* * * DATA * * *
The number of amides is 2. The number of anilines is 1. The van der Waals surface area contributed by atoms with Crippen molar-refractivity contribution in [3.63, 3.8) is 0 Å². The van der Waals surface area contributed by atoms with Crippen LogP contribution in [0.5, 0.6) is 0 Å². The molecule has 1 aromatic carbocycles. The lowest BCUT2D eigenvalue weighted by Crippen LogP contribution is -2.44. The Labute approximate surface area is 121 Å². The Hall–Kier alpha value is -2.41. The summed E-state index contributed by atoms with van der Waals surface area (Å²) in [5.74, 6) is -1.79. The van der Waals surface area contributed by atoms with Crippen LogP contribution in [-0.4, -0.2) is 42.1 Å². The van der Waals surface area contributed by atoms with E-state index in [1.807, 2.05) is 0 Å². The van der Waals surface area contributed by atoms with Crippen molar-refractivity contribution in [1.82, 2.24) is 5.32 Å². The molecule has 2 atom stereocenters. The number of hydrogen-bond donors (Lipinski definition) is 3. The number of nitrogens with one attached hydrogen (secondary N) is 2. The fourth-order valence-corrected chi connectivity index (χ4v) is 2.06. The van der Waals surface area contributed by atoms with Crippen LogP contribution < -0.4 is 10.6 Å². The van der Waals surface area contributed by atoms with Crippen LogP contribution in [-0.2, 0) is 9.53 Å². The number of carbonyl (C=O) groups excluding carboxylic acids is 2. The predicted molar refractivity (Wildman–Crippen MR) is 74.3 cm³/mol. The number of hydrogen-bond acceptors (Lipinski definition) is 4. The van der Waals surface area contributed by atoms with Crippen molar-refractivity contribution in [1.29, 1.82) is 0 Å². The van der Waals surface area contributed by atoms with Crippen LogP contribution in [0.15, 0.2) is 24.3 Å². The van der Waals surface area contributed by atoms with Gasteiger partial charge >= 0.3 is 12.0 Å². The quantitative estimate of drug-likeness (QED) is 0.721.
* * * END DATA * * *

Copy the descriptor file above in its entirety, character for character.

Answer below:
The number of amides is 2. The number of anilines is 1. The van der Waals surface area contributed by atoms with Crippen molar-refractivity contribution in [3.63, 3.8) is 0 Å². The van der Waals surface area contributed by atoms with Crippen LogP contribution in [0.5, 0.6) is 0 Å². The molecule has 1 aromatic carbocycles. The lowest BCUT2D eigenvalue weighted by Crippen LogP contribution is -2.44. The Labute approximate surface area is 121 Å². The Hall–Kier alpha value is -2.41. The summed E-state index contributed by atoms with van der Waals surface area (Å²) in [5.74, 6) is -1.79. The van der Waals surface area contributed by atoms with Crippen LogP contribution in [-0.4, -0.2) is 42.1 Å². The van der Waals surface area contributed by atoms with E-state index in [1.807, 2.05) is 0 Å². The van der Waals surface area contributed by atoms with Crippen molar-refractivity contribution in [1.82, 2.24) is 5.32 Å². The molecule has 2 atom stereocenters. The number of hydrogen-bond donors (Lipinski definition) is 3. The number of nitrogens with one attached hydrogen (secondary N) is 2. The fourth-order valence-corrected chi connectivity index (χ4v) is 2.06. The van der Waals surface area contributed by atoms with Crippen LogP contribution < -0.4 is 10.6 Å². The van der Waals surface area contributed by atoms with Crippen LogP contribution in [-0.2, 0) is 9.53 Å². The number of carbonyl (C=O) groups excluding carboxylic acids is 2. The predicted molar refractivity (Wildman–Crippen MR) is 74.3 cm³/mol. The number of hydrogen-bond acceptors (Lipinski definition) is 4. The van der Waals surface area contributed by atoms with Crippen molar-refractivity contribution in [1.29, 1.82) is 0 Å². The van der Waals surface area contributed by atoms with Crippen LogP contribution in [0.15, 0.2) is 24.3 Å². The van der Waals surface area contributed by atoms with Gasteiger partial charge >= 0.3 is 12.0 Å². The quantitative estimate of drug-likeness (QED) is 0.721.